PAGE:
The battery cell of the charger may be a different battery chemistry and / or capacity than the battery cell of the power tool battery pack. In particular, the charger battery does not need to supply a relatively high current, unlike the power tool battery pack. Thus, the charger battery can use a higher capacity battery cell than the power tool battery pack, thereby increasing the storage density and / or reducing the weight limit for the charger. it can. The charger battery preferably stores an amount of charge (energy) equal to at least one full charge of the power tool battery pack, more preferably at least 5 charges, and even more preferably at least 10 charges. I hope you can. Ergonomic considerations, such as the total weight of the belt charger, and the battery chemistry (ie, its storage density) determine the appropriate balance of storage charge versus weight. Of course, the battery chemistry and / or capacity of the battery cell of the charger may be the same as the battery chemistry and / or capacity of the battery cell of the battery pack for the power tool. A high-capacity lithium ion cell can be used in the charger, and a high-power lithium ion cell can be used in the battery pack.

  In addition or alternatively, the adapter of this embodiment need not include a microprocessor or other computing function. For example, a battery pack or power tool can include two sets of battery terminals. The first set of battery terminals is configured or adapted to engage a corresponding battery terminal of the power tool or battery pack. The second set of battery terminals is configured or adapted to engage the charging terminal of the charger. The second set of battery terminals can serve as an adapter in this embodiment, for example, on the surface of the belt hook, inside, or adjacent thereto. And the battery terminal of a belt hook can be directly connected to the charging terminal of the charger provided in the tool belt which a user wears. Thereby, the charging current is transmitted from the charger to the battery pack via the belt hook adapter directly connected to the battery pack or the power tool.

  Instead of charging terminals for chargers and corresponding battery terminals for battery packs or adapters that require a direct or wired connection to carry the charging current (conduct), power from the charger to the battery pack Can be wirelessly communicated. In such embodiments, the charger may include a wireless power transmitting antenna, such as an induction coil, that may be placed on a user's tool belt, for example. The adapter may comprise a wireless power receiving antenna, such as an induction coil, that is complementary to the wireless power transmitting antenna, allowing wireless transmission of power by inductive coupling or more preferably resonant inductive coupling.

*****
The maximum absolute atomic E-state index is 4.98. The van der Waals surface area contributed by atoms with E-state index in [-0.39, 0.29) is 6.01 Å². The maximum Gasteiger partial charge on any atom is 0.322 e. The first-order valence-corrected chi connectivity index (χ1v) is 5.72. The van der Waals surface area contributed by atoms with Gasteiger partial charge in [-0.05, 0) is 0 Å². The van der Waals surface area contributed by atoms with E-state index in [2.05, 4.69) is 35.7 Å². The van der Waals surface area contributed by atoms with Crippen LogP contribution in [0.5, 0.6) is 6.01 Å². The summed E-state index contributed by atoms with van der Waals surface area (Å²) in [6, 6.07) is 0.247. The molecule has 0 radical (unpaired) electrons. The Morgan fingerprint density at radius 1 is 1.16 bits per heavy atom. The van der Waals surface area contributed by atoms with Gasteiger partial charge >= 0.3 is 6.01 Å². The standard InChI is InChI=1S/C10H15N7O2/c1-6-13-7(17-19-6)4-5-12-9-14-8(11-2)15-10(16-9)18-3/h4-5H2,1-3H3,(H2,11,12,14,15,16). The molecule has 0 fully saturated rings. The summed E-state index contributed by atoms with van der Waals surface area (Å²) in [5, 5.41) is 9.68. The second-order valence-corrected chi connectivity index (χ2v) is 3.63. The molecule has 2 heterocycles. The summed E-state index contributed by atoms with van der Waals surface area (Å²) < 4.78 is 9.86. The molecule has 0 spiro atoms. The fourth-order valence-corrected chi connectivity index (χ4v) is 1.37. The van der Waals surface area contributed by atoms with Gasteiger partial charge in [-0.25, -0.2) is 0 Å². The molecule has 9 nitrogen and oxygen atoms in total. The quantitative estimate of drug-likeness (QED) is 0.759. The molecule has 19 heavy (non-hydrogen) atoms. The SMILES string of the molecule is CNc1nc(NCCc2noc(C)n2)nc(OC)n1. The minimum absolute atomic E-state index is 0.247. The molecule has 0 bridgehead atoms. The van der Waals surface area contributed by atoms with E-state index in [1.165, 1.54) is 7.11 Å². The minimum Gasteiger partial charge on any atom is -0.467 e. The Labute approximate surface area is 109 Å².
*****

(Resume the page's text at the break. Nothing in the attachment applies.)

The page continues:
In such embodiments, when the wireless power receiving antenna is in proximity to the wireless power transmitting antenna, power is transmitted wirelessly (eg, as an oscillating electromagnetic field or magnetic flux) to an adapter (battery pack in embodiments where the adapter is omitted). Can do. The power received by the adapter can then be converted into a current supplied to the battery cells of the battery pack. The adapter itself may generate an appropriate charging current, or the charging current may be generated within the battery pack, especially if the adapter is omitted.

  This embodiment has the advantage that the user does not need to directly connect or contact the charging terminal and the battery terminal when performing the charging operation. Instead, the charging operation is automatically initiated (if necessary) as long as the adapter's wireless power receiving antenna is in close proximity to the charger's wireless power transmitting antenna. Proximity sensing elements such as mechanical contacts, pressure sensors, radio frequency identification (RFID) devices, magnets (and magnet sensors such as reed switches or hall sensors), electrical resistance or capacitive sensors, adapters (or battery packs) and chargers For example, adjacent to the power transmitting antenna and the receiving antenna. In this case, the charger transmits power wirelessly only when charging current can be transmitted to the battery pack, thereby eliminating unnecessary consumption of power.

  As described above, even in such wireless charging embodiments, the adapter can be omitted entirely. For example, the wireless power receiving antenna can be provided on the surface of or inside the battery pack. In this case, the wireless power receiving antenna of the battery pack is connected to the wireless power transmitting antenna of the charger when the battery pack (connected to the power tool) is suspended on the user's tool belt. It can be transmitted directly and wirelessly from the charger to the battery pack. In such embodiments, the wireless power receiving antenna is preferably located on the side of the battery pack that includes the belt hook so that when the belt hook is lowered to the user's tool belt and adjacent to the wireless power transmitting antenna, the charging operation Is always started. Therefore, the user does not need to take any special measures when the battery pack is correctly oriented on the tool belt in order to ensure that the charging operation is performed.